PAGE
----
Landscapes of Global Capital
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The technology of corporate farming yields bountiful harvests thanks to new chemicals, biotechnological innovations, and even outer space technologies. Indeed the new technologies of farming actually seem to eclipse the classic tributes to farming as hard work. Scenes of field labor have not been entirely eliminated, but the onerous side of the labor seems to have evaporated in a picturesque and almost magical landscape of sunny technologies framed by the sounds of new age music mixed with light, airy techno-pop, signifying zen harmony of agriculture and advanced technological progress. Harmony and bounty coexist in corporate images of agriculture -- which include panoramic shots of fields of healthy crops; farmers standing peacefully in their fields; and produce-filled local markets.

Taking pride in our agricultural heritage of man, mule and plow, a 2000 Boeing ad turns to space-age imagery of satellites: "A farmer's guide. From outer space."
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In the current crop of ads, this surplus of grains and vegetables and fruits is presented as evidence of advances in biotechnology and chemical agriproducts. Dow and DuPont ads routinely include images of healthy crops because, of course, their products aim at that goal - namely the appearance of healthy crops, first through chemically produced fertilizers, pesticides and herbicides, and more recently via the route of genetically modified grains. Boeing's version of this imagery links the bountiful harvest being picked by traditional Asian agriworkers to Boeing satellite technology.

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Siemens, a transnational electronics corporation, assembles a serialized landscape of images that accompanies a narrative about the necessity of Siemen's products in our everyday well-being. This frame, frozen from among a dozen or so images edited in serial succession, shows the automated, efficient, frictionless flow of oranges being processed for consumers. Scenes of power generation are edited into scenes of advanced technologies of transportation and communication, and these in turn are spliced into portraits of people that connote "universal humanism." Siemen's self-presentation as a company that organizes the necessary technology chains and commodity chains that permit globalization to mean universal humanism and prosperity, while also respecting the cultural differences that constitute the peoples of the Earth. Siemens advertises itself as providing "the power to live better."

New food technologies not only turn crops into a mechanized flow of abundance, the ads also seem to be showing that capitalist technologies facilitate the continuation of traditional social relations - in an Asian market a woman holds out her produce to us for examination. Is this true? Or do these technologies disrupt traditional, local markets and economies?

Council for Biotechnology Information: 'The Promise'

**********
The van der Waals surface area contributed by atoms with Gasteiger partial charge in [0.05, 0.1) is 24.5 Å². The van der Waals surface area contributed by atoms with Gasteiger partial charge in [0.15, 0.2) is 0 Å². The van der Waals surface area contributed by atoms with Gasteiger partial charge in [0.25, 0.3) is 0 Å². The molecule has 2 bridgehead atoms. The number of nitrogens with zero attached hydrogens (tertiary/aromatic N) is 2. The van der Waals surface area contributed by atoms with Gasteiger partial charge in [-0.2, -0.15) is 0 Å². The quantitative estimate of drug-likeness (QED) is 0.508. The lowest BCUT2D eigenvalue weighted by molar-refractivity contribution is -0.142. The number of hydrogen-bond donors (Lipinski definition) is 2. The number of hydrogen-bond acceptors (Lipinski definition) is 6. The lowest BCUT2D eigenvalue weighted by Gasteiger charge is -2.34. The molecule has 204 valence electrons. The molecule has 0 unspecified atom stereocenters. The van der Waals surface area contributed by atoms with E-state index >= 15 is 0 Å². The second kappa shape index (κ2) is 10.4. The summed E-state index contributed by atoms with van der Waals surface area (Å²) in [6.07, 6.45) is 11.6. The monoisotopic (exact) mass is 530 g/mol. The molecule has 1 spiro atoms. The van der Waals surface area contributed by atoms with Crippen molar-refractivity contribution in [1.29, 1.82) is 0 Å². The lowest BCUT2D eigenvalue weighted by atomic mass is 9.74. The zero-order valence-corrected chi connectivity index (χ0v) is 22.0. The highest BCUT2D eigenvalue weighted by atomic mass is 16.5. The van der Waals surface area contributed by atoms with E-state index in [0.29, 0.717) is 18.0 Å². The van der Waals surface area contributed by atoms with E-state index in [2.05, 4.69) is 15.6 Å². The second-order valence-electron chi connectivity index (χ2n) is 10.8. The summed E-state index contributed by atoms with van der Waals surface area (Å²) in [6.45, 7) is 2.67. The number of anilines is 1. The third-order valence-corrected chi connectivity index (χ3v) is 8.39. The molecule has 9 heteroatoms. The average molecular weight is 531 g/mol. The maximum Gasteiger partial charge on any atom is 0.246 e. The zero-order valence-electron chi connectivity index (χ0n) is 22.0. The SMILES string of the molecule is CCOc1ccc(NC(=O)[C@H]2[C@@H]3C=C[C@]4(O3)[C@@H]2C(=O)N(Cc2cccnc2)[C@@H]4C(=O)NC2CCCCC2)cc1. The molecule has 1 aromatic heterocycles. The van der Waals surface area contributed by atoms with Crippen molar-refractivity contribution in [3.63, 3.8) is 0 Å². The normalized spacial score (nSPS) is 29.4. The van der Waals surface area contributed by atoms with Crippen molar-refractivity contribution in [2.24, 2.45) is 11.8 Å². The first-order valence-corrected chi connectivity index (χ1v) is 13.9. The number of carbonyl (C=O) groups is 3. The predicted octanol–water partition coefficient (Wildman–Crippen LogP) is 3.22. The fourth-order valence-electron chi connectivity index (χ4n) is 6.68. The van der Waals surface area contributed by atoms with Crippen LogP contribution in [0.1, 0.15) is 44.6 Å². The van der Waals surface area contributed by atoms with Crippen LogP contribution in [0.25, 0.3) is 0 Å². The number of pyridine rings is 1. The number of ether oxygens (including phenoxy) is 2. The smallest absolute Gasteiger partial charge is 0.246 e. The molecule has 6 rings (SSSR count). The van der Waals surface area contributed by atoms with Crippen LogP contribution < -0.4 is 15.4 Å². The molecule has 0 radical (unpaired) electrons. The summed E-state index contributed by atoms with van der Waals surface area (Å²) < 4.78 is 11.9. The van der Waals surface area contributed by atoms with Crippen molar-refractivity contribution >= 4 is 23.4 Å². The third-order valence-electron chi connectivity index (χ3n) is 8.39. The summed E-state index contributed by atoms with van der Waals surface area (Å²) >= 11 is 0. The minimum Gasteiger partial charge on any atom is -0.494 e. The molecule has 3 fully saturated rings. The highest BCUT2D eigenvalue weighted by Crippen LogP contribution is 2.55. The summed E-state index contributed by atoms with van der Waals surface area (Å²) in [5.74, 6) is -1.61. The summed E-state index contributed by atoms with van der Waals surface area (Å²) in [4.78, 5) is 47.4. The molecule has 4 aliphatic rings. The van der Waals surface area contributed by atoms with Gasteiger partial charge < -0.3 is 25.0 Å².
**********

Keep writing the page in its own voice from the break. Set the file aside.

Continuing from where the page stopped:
A soybean crop yields a more bountiful harvest
A patient has a medicine she needs
A boy can survive a childhood disease
A cotton crop helps protect itself from certain pests.
Because discoveries in Biotechnology from medicine to agriculture are helping doctors and farmers to treat our sick and protect our crops.
An American farmer will produce a healthier grain
And an African farmer can provide better for his family
Because biotechnology researchers test and test to find new solutions
Solutions that are improving lives today
Solutions that could improve our world tomorrow
To learn more about biotechnology and agriculture visit our website
Or call our 800 number
    Council for Biotechnology Information

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Council for Biotechnology Information01-00
Council for Biotechnology Information01-00
Council for Biotechnology Information01-00

Dow, DuPont, and Monsanto no longer label themselves as chemical companies. They have metamorphosed into "life science" companies - agglomerations of businesses acquired through their corporate mergers and acquisitions. Corporations that bill themselves as "life science" rely, not surprisingly, on images of health and joy.

The Council for Biotechnology commercial mixes signifiers of happy celebration (silhouetted farms at sunset, a boy running with his dog, fields of harvest, smiling rural-family portraits, birds in flight) with signifiers of scientific work (test tubes, DNA strands, lab technicians looking into microscopes). This commercial, entitled 'The Promise,' was underwritten by the then, seven largest biotech companies, including DuPont, Dow and Monsanto, to the tune of $50 million. Anticipating the move towards labeling laws being promoted by consumer and antibiotech activists, this campaign aims at shaping an atmosphere of acceptance of genetically engineered products. (Scott Killman, "Biotech ad campaign attempts to shape U.S. attitudes toward modified crops," (Wall Street Journal,4/4/2000, B6)

The narrative of the Council for Biotechnology Information ad is supported by an uplifting musical score that ties biotech research to advances in both medicine and agriculture. The serene, harmonious choral musical background choreographs the imagery of a pristine and unsullied nature. There is in the music a hint of the ad's theme - that science can craft a harmonious reconciliation of people and nature. The narrative frames an image of progress made possible by the dedication of corporate scientists that will inevitably to lead to better health and higher quality of life through the production of more effective medicines and healthier crops. Welcome to Utopia.

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© Copyright 1998-2003
Robert Goldman, Stephen Papson, Noah Kersey